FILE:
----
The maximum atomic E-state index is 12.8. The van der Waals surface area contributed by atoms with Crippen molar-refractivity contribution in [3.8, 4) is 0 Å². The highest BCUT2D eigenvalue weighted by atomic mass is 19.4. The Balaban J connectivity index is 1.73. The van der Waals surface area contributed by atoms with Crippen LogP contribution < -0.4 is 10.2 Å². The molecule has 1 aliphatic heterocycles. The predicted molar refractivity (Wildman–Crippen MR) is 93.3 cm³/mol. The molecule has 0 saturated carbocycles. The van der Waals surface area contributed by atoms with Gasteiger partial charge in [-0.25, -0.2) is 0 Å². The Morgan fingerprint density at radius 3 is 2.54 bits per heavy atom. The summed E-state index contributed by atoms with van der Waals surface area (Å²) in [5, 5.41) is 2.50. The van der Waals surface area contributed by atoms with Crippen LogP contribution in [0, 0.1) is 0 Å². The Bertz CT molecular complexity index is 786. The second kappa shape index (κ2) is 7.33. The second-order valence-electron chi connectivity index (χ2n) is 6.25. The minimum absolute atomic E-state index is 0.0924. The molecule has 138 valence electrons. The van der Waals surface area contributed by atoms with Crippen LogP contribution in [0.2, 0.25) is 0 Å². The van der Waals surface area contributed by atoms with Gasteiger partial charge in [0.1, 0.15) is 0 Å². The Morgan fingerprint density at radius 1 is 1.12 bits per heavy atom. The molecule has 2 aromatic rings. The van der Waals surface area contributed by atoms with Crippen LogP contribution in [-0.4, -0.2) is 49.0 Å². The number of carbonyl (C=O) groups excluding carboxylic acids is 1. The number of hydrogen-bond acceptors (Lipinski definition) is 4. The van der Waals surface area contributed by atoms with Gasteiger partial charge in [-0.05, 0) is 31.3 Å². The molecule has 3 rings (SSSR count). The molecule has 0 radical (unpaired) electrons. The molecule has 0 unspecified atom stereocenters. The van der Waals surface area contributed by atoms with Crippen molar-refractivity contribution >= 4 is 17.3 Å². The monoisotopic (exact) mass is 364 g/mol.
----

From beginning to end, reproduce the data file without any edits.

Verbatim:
The maximum atomic E-state index is 12.8. The van der Waals surface area contributed by atoms with Crippen molar-refractivity contribution in [3.8, 4) is 0 Å². The highest BCUT2D eigenvalue weighted by atomic mass is 19.4. The Balaban J connectivity index is 1.73. The van der Waals surface area contributed by atoms with Crippen LogP contribution < -0.4 is 10.2 Å². The molecule has 1 aliphatic heterocycles. The predicted molar refractivity (Wildman–Crippen MR) is 93.3 cm³/mol. The molecule has 0 saturated carbocycles. The van der Waals surface area contributed by atoms with Gasteiger partial charge in [-0.25, -0.2) is 0 Å². The Morgan fingerprint density at radius 3 is 2.54 bits per heavy atom. The summed E-state index contributed by atoms with van der Waals surface area (Å²) in [5, 5.41) is 2.50. The van der Waals surface area contributed by atoms with Crippen LogP contribution in [0, 0.1) is 0 Å². The Bertz CT molecular complexity index is 786. The second kappa shape index (κ2) is 7.33. The second-order valence-electron chi connectivity index (χ2n) is 6.25. The minimum absolute atomic E-state index is 0.0924. The molecule has 138 valence electrons. The van der Waals surface area contributed by atoms with Crippen LogP contribution in [0.2, 0.25) is 0 Å². The van der Waals surface area contributed by atoms with Gasteiger partial charge in [0.1, 0.15) is 0 Å². The Morgan fingerprint density at radius 1 is 1.12 bits per heavy atom. The molecule has 2 aromatic rings. The van der Waals surface area contributed by atoms with Crippen LogP contribution in [-0.4, -0.2) is 49.0 Å². The number of carbonyl (C=O) groups excluding carboxylic acids is 1. The number of hydrogen-bond acceptors (Lipinski definition) is 4. The van der Waals surface area contributed by atoms with Gasteiger partial charge in [-0.05, 0) is 31.3 Å². The molecule has 3 rings (SSSR count). The molecule has 0 radical (unpaired) electrons. The molecule has 0 unspecified atom stereocenters. The van der Waals surface area contributed by atoms with Crippen molar-refractivity contribution >= 4 is 17.3 Å². The monoisotopic (exact) mass is 364 g/mol.